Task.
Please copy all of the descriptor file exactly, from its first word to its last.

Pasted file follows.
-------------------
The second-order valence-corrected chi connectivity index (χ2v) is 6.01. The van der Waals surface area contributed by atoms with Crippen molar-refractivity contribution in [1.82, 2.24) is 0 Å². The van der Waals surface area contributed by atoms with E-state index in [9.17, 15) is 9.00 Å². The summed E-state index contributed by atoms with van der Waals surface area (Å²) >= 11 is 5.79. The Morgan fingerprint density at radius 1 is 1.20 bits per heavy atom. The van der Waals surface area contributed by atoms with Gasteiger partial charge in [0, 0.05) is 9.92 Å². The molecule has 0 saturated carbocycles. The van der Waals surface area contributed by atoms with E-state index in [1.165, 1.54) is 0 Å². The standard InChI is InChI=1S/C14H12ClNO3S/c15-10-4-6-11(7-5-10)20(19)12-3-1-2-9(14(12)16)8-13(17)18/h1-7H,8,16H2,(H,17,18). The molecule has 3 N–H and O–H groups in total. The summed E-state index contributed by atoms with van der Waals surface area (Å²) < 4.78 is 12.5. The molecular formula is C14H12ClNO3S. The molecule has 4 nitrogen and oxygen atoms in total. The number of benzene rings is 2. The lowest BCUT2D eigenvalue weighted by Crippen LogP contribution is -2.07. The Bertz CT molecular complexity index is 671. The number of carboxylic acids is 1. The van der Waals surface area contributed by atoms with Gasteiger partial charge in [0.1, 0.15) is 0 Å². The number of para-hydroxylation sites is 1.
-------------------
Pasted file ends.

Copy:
The second-order valence-corrected chi connectivity index (χ2v) is 6.01. The van der Waals surface area contributed by atoms with Crippen molar-refractivity contribution in [1.82, 2.24) is 0 Å². The van der Waals surface area contributed by atoms with E-state index in [9.17, 15) is 9.00 Å². The summed E-state index contributed by atoms with van der Waals surface area (Å²) >= 11 is 5.79. The Morgan fingerprint density at radius 1 is 1.20 bits per heavy atom. The van der Waals surface area contributed by atoms with Gasteiger partial charge in [0, 0.05) is 9.92 Å². The molecule has 0 saturated carbocycles. The van der Waals surface area contributed by atoms with E-state index in [1.165, 1.54) is 0 Å². The standard InChI is InChI=1S/C14H12ClNO3S/c15-10-4-6-11(7-5-10)20(19)12-3-1-2-9(14(12)16)8-13(17)18/h1-7H,8,16H2,(H,17,18). The molecule has 3 N–H and O–H groups in total. The summed E-state index contributed by atoms with van der Waals surface area (Å²) < 4.78 is 12.5. The molecular formula is C14H12ClNO3S. The molecule has 4 nitrogen and oxygen atoms in total. The number of benzene rings is 2. The lowest BCUT2D eigenvalue weighted by Crippen LogP contribution is -2.07. The Bertz CT molecular complexity index is 671. The number of carboxylic acids is 1. The van der Waals surface area contributed by atoms with Gasteiger partial charge in [0.1, 0.15) is 0 Å². The number of para-hydroxylation sites is 1.